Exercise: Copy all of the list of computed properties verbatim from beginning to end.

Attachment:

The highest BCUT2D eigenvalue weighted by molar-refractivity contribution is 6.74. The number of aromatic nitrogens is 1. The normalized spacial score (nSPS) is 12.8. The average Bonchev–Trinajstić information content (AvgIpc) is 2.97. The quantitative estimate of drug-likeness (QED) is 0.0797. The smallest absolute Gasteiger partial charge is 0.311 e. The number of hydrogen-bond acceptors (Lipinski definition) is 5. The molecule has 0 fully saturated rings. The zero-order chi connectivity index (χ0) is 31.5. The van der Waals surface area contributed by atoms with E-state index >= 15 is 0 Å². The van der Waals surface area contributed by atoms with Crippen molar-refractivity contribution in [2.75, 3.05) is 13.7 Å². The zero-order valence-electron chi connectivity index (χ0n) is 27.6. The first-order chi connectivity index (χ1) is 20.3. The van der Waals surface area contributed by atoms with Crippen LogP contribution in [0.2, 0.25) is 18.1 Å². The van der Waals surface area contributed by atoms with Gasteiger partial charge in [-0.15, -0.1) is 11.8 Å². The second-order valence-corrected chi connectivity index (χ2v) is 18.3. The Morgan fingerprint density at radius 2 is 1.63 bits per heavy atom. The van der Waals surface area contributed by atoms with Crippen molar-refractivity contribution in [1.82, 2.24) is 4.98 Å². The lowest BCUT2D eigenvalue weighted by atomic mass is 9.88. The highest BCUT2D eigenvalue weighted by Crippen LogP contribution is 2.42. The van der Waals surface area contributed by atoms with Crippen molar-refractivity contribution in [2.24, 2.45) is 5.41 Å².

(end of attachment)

The highest BCUT2D eigenvalue weighted by molar-refractivity contribution is 6.74. The number of aromatic nitrogens is 1. The normalized spacial score (nSPS) is 12.8. The average Bonchev–Trinajstić information content (AvgIpc) is 2.97. The quantitative estimate of drug-likeness (QED) is 0.0797. The smallest absolute Gasteiger partial charge is 0.311 e. The number of hydrogen-bond acceptors (Lipinski definition) is 5. The molecule has 0 fully saturated rings. The zero-order chi connectivity index (χ0) is 31.5. The van der Waals surface area contributed by atoms with E-state index >= 15 is 0 Å². The van der Waals surface area contributed by atoms with Crippen molar-refractivity contribution in [2.75, 3.05) is 13.7 Å². The zero-order valence-electron chi connectivity index (χ0n) is 27.6. The first-order chi connectivity index (χ1) is 20.3. The van der Waals surface area contributed by atoms with Crippen LogP contribution in [0.2, 0.25) is 18.1 Å². The van der Waals surface area contributed by atoms with Gasteiger partial charge in [-0.15, -0.1) is 11.8 Å². The second-order valence-corrected chi connectivity index (χ2v) is 18.3. The Morgan fingerprint density at radius 2 is 1.63 bits per heavy atom. The van der Waals surface area contributed by atoms with Crippen molar-refractivity contribution in [1.82, 2.24) is 4.98 Å². The lowest BCUT2D eigenvalue weighted by atomic mass is 9.88. The highest BCUT2D eigenvalue weighted by Crippen LogP contribution is 2.42. The van der Waals surface area contributed by atoms with Crippen molar-refractivity contribution in [2.24, 2.45) is 5.41 Å².